Treating and Preventing Warts
There are plenty of effective treatments for warts, ranging from creams to laser treatment. Your doctor will decide which treatment is best, depending on the type of wart you have.
Common warts: These warts often respond to over-the-counter topical preparations such as salicylic acid and lactic acid, which work by peeling off the infected skin. Liquid nitrogen (cryotherapy) may also be used.
Plantar warts: These warts may be difficult to get rid of and usually require a stronger solution of 40% salicylic acid. For extremely stubborn plantar warts, your doctor may use laser treatment or liquid nitrogen (cryotherapy).
Genital warts: Treatments for destroying genital warts include the following:*
- trichloroacetic acid (TCA) – one of the most popular treatments for warts; results are usually seen after just 1 or 2 treatments
- podophyllin solution (20%) – should not be used by pregnant women since it can cause birth defects in babies
- 5% 5-fluorouracil cream – this is a strong cream, so follow your doctor’s orders very carefully when using this product; pregnant women should not use this treatment
- interferon injection – this is a new treatment in which your doctor injects a chemical called interferon directly into the wart(s)
- imiquimod cream – a new cream treatment for genital warts which some people find less irritating than the other creams mentioned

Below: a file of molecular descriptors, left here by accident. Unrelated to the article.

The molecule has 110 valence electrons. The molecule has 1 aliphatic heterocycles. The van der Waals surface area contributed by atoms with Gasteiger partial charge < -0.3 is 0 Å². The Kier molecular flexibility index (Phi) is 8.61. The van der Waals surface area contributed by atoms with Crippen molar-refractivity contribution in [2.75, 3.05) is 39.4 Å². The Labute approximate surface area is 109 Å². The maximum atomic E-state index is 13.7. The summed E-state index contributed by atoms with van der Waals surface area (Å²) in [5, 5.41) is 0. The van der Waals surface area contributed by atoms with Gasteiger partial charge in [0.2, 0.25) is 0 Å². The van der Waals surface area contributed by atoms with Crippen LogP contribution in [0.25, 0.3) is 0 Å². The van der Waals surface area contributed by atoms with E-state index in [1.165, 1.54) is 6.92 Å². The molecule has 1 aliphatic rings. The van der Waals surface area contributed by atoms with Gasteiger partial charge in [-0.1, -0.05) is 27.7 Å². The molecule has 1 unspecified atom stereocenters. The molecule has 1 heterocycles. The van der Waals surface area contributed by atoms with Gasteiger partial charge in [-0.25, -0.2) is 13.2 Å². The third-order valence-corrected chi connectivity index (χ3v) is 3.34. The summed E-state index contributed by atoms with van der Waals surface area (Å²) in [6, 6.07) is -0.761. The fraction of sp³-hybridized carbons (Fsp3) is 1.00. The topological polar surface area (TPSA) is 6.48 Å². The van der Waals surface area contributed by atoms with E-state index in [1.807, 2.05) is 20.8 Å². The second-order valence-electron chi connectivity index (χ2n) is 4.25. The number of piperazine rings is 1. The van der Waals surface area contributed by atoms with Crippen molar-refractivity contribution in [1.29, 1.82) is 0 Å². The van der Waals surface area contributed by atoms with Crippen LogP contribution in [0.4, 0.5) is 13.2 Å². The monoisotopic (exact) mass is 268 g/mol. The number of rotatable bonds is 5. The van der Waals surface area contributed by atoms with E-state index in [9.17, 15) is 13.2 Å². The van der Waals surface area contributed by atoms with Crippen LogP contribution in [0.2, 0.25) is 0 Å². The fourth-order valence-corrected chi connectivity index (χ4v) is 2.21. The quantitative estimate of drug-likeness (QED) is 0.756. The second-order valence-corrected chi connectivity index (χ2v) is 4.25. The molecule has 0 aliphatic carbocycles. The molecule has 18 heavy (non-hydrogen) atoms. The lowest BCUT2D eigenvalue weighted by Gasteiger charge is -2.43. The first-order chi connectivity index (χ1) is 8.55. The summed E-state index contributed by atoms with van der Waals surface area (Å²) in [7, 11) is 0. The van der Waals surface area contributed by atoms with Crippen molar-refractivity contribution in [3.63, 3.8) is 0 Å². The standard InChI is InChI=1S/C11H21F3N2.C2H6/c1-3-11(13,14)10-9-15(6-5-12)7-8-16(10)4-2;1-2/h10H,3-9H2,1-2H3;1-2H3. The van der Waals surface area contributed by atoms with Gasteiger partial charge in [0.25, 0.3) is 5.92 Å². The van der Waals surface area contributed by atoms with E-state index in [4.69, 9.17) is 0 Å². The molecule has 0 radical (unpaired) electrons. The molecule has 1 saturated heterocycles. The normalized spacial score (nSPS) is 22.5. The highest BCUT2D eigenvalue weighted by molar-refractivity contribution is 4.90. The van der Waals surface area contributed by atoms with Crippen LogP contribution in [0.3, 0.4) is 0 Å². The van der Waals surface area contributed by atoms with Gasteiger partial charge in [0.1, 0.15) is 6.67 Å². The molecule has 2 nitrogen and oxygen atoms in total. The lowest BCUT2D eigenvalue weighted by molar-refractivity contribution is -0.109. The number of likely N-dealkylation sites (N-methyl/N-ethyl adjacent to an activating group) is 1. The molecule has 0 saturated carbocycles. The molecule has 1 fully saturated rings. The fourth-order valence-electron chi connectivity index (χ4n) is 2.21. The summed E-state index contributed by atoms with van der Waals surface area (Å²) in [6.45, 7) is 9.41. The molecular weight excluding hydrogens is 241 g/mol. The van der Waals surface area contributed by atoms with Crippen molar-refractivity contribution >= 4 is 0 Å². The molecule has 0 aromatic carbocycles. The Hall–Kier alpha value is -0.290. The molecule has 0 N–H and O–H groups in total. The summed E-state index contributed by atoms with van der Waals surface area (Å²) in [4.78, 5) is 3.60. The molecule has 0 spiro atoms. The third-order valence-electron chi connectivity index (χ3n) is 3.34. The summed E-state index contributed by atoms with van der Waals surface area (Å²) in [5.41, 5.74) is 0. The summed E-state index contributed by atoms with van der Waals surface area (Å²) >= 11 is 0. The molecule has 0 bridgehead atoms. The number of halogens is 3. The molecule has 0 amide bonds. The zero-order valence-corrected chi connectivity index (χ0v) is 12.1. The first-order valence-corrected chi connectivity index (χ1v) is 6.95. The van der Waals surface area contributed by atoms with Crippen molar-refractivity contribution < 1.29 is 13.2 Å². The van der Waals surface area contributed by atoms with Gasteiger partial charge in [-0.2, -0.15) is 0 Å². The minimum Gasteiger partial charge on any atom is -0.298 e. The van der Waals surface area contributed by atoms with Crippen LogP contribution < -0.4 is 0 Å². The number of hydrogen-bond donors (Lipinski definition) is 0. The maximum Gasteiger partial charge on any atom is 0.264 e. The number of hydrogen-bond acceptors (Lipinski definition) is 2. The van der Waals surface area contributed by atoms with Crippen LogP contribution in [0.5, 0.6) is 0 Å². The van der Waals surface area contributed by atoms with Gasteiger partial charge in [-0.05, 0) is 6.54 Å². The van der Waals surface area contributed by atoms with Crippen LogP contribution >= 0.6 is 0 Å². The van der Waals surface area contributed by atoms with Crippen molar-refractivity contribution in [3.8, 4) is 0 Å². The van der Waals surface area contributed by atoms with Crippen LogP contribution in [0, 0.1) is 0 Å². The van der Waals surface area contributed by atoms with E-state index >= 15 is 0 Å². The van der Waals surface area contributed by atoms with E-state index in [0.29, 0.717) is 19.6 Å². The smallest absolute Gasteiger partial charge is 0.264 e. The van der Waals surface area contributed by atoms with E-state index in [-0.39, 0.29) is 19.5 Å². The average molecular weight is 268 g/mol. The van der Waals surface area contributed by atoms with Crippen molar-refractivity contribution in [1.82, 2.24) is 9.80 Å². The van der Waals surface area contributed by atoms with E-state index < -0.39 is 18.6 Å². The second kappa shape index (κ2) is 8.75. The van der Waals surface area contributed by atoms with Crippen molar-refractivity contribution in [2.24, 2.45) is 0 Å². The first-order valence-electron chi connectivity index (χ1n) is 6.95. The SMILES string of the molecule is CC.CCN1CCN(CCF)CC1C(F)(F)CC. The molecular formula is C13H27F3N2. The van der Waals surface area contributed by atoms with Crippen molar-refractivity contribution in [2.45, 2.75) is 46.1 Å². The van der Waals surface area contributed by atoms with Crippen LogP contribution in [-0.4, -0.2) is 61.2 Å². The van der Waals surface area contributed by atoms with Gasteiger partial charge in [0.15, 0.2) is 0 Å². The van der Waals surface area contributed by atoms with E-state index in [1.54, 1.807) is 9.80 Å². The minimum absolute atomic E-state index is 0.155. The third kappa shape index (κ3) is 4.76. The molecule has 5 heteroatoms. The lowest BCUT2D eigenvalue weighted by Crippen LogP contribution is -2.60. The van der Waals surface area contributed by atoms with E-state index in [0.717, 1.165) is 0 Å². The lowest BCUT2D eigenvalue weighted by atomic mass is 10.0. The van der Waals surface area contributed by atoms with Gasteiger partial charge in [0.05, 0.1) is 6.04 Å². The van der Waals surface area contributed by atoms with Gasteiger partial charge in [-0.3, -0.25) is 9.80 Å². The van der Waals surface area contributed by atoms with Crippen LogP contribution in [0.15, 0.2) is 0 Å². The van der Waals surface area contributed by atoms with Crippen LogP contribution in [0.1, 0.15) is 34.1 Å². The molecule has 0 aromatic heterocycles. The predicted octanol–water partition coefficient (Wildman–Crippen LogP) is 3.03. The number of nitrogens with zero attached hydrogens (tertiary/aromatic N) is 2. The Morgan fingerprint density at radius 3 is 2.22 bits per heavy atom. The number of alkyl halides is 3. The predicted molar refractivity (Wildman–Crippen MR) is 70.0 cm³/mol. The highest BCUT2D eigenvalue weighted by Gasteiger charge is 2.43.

- cryotherapy or electrocautery – freezing or burning the warts
- laser treatment – an effective method for getting rid of particularly stubborn warts
The latest prevention method for genital warts is a vaccination against 4 common types of HPV. HPV, or human papillomavirus, is a sexually transmitted virus that can cause cervical cancer, genital warts, and other health problems. The vaccine protects against the types of HPV that cause about 90% of all genital warts. It also prevents infection with types of HPV that cause 70% of all cervical cancers, as well as precancers of the cervix and cancers of the vulva and vagina. The vaccination is available for girls and women 9 to 26 years of age.
Apart from genital or plantar warts, many warts will disappear on their own, without any treatment. However, if you find them bothersome, your doctor can prescribe a treatment such as cryotherapy, which involves freezing the warts with liquid nitrogen. Another option is the use of retinoid (vitamin A) creams prescribed by a doctor; this treatment is appropriate for a selected few and should be used only under close medical supervision.
Getting rid of a wart does not actually remove the offending virus. Therefore, to prevent the virus from spreading, it’s important to avoid contact with infected items. Try not to touch someone else’s warts and don’t let bare feet touch unknown moist surfaces. Most importantly, genital warts can be avoided by using condoms during sexual activity. If you’re ever diagnosed with genital warts, always complete follow-up exams and tell your partner or previous sexual partners so they can be properly tested and treated.